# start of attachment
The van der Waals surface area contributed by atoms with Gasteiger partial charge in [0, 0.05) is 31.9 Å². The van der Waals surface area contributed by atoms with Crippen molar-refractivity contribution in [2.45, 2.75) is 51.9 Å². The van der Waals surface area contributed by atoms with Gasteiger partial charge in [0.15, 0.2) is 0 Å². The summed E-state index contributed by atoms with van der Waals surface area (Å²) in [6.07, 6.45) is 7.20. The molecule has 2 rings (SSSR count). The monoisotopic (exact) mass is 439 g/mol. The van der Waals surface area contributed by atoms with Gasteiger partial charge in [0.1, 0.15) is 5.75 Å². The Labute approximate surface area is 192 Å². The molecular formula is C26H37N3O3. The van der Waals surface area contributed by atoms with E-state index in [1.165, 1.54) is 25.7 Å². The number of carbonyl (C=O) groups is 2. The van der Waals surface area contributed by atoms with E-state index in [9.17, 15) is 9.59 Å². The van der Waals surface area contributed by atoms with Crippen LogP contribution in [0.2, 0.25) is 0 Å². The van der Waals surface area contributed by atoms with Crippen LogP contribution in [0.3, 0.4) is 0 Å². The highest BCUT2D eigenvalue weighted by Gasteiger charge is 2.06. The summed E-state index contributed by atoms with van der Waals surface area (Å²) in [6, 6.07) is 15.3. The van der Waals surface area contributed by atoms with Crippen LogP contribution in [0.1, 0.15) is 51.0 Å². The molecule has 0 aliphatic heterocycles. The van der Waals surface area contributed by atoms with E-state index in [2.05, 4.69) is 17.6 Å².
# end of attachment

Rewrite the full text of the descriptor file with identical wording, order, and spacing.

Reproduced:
The van der Waals surface area contributed by atoms with Gasteiger partial charge in [0, 0.05) is 31.9 Å². The van der Waals surface area contributed by atoms with Crippen molar-refractivity contribution in [2.45, 2.75) is 51.9 Å². The van der Waals surface area contributed by atoms with Gasteiger partial charge in [0.15, 0.2) is 0 Å². The summed E-state index contributed by atoms with van der Waals surface area (Å²) in [6.07, 6.45) is 7.20. The molecule has 2 rings (SSSR count). The monoisotopic (exact) mass is 439 g/mol. The van der Waals surface area contributed by atoms with Gasteiger partial charge in [0.1, 0.15) is 5.75 Å². The Labute approximate surface area is 192 Å². The molecular formula is C26H37N3O3. The van der Waals surface area contributed by atoms with E-state index in [1.165, 1.54) is 25.7 Å². The number of carbonyl (C=O) groups is 2. The van der Waals surface area contributed by atoms with E-state index in [9.17, 15) is 9.59 Å². The van der Waals surface area contributed by atoms with Crippen LogP contribution in [0.2, 0.25) is 0 Å². The van der Waals surface area contributed by atoms with Crippen LogP contribution in [0.3, 0.4) is 0 Å². The highest BCUT2D eigenvalue weighted by Gasteiger charge is 2.06. The summed E-state index contributed by atoms with van der Waals surface area (Å²) in [6, 6.07) is 15.3. The van der Waals surface area contributed by atoms with Crippen LogP contribution in [0.1, 0.15) is 51.0 Å². The molecule has 0 aliphatic heterocycles. The van der Waals surface area contributed by atoms with E-state index in [2.05, 4.69) is 17.6 Å².